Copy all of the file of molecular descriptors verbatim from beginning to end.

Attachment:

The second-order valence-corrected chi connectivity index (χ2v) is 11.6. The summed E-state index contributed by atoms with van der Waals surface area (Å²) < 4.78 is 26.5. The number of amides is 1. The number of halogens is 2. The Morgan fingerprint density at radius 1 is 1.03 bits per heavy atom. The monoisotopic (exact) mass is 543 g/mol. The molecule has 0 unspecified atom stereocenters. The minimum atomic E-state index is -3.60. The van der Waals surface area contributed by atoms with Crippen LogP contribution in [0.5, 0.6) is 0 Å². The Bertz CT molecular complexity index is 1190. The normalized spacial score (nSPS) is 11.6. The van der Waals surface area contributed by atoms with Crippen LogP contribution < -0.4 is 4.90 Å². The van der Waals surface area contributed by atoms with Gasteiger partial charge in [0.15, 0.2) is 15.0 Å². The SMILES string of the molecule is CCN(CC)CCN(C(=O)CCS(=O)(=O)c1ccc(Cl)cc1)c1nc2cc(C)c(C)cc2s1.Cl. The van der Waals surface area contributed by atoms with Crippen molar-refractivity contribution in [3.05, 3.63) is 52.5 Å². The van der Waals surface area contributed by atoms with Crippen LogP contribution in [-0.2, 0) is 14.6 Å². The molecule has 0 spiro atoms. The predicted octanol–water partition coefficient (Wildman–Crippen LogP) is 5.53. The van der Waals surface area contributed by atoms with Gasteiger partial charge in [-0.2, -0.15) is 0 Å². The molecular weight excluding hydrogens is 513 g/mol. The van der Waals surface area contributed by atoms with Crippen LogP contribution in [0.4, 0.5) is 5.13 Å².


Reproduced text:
The second-order valence-corrected chi connectivity index (χ2v) is 11.6. The summed E-state index contributed by atoms with van der Waals surface area (Å²) < 4.78 is 26.5. The number of amides is 1. The number of halogens is 2. The Morgan fingerprint density at radius 1 is 1.03 bits per heavy atom. The monoisotopic (exact) mass is 543 g/mol. The molecule has 0 unspecified atom stereocenters. The minimum atomic E-state index is -3.60. The van der Waals surface area contributed by atoms with Crippen LogP contribution in [0.5, 0.6) is 0 Å². The Bertz CT molecular complexity index is 1190. The normalized spacial score (nSPS) is 11.6. The van der Waals surface area contributed by atoms with Crippen LogP contribution < -0.4 is 4.90 Å². The van der Waals surface area contributed by atoms with Gasteiger partial charge in [0.15, 0.2) is 15.0 Å². The SMILES string of the molecule is CCN(CC)CCN(C(=O)CCS(=O)(=O)c1ccc(Cl)cc1)c1nc2cc(C)c(C)cc2s1.Cl. The van der Waals surface area contributed by atoms with Crippen molar-refractivity contribution in [3.05, 3.63) is 52.5 Å². The van der Waals surface area contributed by atoms with Crippen LogP contribution in [-0.2, 0) is 14.6 Å². The molecule has 0 spiro atoms. The predicted octanol–water partition coefficient (Wildman–Crippen LogP) is 5.53. The van der Waals surface area contributed by atoms with Gasteiger partial charge in [-0.2, -0.15) is 0 Å². The molecular weight excluding hydrogens is 513 g/mol. The van der Waals surface area contributed by atoms with Crippen LogP contribution in [0.4, 0.5) is 5.13 Å².